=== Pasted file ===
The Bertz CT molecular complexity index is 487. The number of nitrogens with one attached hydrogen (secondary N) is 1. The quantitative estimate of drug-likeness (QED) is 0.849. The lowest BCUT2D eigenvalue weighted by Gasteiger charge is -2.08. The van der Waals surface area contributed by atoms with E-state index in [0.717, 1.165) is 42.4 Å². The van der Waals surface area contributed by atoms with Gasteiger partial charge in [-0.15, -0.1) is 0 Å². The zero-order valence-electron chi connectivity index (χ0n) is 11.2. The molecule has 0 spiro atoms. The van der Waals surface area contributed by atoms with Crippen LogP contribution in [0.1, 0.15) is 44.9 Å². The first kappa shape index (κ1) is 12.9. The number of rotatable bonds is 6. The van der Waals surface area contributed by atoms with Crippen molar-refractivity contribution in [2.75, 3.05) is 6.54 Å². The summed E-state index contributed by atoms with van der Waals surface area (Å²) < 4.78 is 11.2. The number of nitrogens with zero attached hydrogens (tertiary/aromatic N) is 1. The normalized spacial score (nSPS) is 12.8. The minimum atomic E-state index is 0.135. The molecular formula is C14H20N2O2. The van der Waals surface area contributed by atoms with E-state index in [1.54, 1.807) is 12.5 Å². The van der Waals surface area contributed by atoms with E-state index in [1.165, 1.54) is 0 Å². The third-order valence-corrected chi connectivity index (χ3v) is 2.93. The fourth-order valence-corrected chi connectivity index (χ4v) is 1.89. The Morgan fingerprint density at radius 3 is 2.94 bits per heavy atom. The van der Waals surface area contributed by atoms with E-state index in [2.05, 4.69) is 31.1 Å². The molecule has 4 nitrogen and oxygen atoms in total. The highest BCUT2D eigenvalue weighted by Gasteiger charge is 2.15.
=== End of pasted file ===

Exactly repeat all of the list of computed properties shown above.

The Bertz CT molecular complexity index is 487. The number of nitrogens with one attached hydrogen (secondary N) is 1. The quantitative estimate of drug-likeness (QED) is 0.849. The lowest BCUT2D eigenvalue weighted by Gasteiger charge is -2.08. The van der Waals surface area contributed by atoms with E-state index in [0.717, 1.165) is 42.4 Å². The van der Waals surface area contributed by atoms with Gasteiger partial charge in [-0.15, -0.1) is 0 Å². The zero-order valence-electron chi connectivity index (χ0n) is 11.2. The molecule has 0 spiro atoms. The van der Waals surface area contributed by atoms with Crippen LogP contribution in [0.1, 0.15) is 44.9 Å². The first kappa shape index (κ1) is 12.9. The number of rotatable bonds is 6. The van der Waals surface area contributed by atoms with Crippen molar-refractivity contribution in [2.75, 3.05) is 6.54 Å². The summed E-state index contributed by atoms with van der Waals surface area (Å²) < 4.78 is 11.2. The number of nitrogens with zero attached hydrogens (tertiary/aromatic N) is 1. The normalized spacial score (nSPS) is 12.8. The minimum atomic E-state index is 0.135. The molecular formula is C14H20N2O2. The van der Waals surface area contributed by atoms with E-state index in [1.54, 1.807) is 12.5 Å². The van der Waals surface area contributed by atoms with E-state index in [1.165, 1.54) is 0 Å². The third-order valence-corrected chi connectivity index (χ3v) is 2.93. The fourth-order valence-corrected chi connectivity index (χ4v) is 1.89. The Morgan fingerprint density at radius 3 is 2.94 bits per heavy atom. The van der Waals surface area contributed by atoms with E-state index in [2.05, 4.69) is 31.1 Å². The molecule has 4 nitrogen and oxygen atoms in total. The highest BCUT2D eigenvalue weighted by Gasteiger charge is 2.15.